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Old 1st June 2005, 13:42   #1
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Exclamation Driving on flooded roads...

Seeing the bangalore weather, and after being stranded on a flooded road yesterday, i am wondering what are the tips that one could use regarding driving in such conditions...
One is to keep the throttle open at a constant rate to prevent water from entering the exhaust system.. thats what i heard/read somewhere.
Second is as soon as u get out of the clogged area, pump your breaks.

Any other tips?

Cheers
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Old 1st June 2005, 13:49   #2
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1) Try and drive through flooded areas in your second gear, so that you can downshift if you get stuck somewhere.
2) MPFI car owners if your car stalls leave it there as there could be chances of your electronics shorting out if you try and start it again. You can however try starting if the level of the water is below the bottom line of your front bumper.
3) Dont fly through puddles / patches respect the people on 2 wheelers and on the side of the road.
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Old 1st June 2005, 13:50   #3
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1. Throttle
2. Pump brakes
3. Drive as slow as possible, splashes of water in distributor will shut down the engine. In case of diesels the water should not go in the air intake.
4. IF you frequent wet areas, seal the distributor temporarily with putty. Will offer you added protection. Also seal the rubber water drains with tape. If they come loose in deep water your car will be full of water. The moment you see lot of steam emanating, avoid going deeper. It means your engine block is submerged. For most cars once the headlights start getting submerged, its not safe to go further.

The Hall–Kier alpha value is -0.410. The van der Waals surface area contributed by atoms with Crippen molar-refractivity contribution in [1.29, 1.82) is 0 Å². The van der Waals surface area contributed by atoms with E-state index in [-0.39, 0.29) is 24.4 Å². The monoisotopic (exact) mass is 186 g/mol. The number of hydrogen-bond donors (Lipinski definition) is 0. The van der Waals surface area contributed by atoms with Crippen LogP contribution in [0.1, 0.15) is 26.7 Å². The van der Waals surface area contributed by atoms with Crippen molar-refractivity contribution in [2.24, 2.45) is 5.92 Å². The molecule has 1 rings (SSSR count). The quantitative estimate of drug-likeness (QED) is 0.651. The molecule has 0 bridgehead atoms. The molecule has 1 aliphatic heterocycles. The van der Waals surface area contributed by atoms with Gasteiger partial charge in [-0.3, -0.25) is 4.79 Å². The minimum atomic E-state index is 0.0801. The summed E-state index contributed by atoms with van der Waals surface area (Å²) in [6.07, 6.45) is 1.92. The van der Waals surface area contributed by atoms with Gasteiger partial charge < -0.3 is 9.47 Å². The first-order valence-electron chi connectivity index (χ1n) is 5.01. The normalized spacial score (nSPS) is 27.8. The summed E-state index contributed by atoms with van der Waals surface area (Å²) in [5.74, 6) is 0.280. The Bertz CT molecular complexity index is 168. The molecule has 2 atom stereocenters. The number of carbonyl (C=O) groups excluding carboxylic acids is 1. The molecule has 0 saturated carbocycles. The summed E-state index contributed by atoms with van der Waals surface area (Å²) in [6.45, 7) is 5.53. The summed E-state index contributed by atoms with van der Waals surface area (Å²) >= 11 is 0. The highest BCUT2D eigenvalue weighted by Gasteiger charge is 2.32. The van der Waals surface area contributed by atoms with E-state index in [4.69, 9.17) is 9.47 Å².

5. If you see a wide stretch of road with shallow water standing(2-3 inches), no traffic in sight, splash through, its fun aquaplaning. You lose steering control and your rear spins, and then when you hit solid ground again the fishtail is really exhilerating.... hehe just kidding.

On a side note you blr people are lucky. Delhi is like a oven now and i am scared to even sit in the car when its parked in sun. whew!

Last edited by tsk1979 : 1st June 2005 at 13:59.
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Old 1st June 2005, 13:51   #4
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[QUOTE3) Dont fly through puddles / patches respect the people on 2 wheelers and on the side of the road.[/quote]


3 Cheers to Psycho

afterall the guy on the 2 wheeler could be a tbhpian

i hate guys who splash water on 2 wheelers
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Old 1st June 2005, 14:24   #5
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Hey Psycho, I would differ with you on point 1. If you have to keep the engine revving, its easier to do so in 1st without attaining too much speed. if you do 4k RPM in 2nd you would be doing obscene speeds, considering the circumstances.

Also use your clutch to control speed rather than take your lef off the accelerator. Last week I tried using the hand brake to shed speed instead of using the pedals.... works, but takes some getting used to...
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Old 1st June 2005, 14:39   #6
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Quote: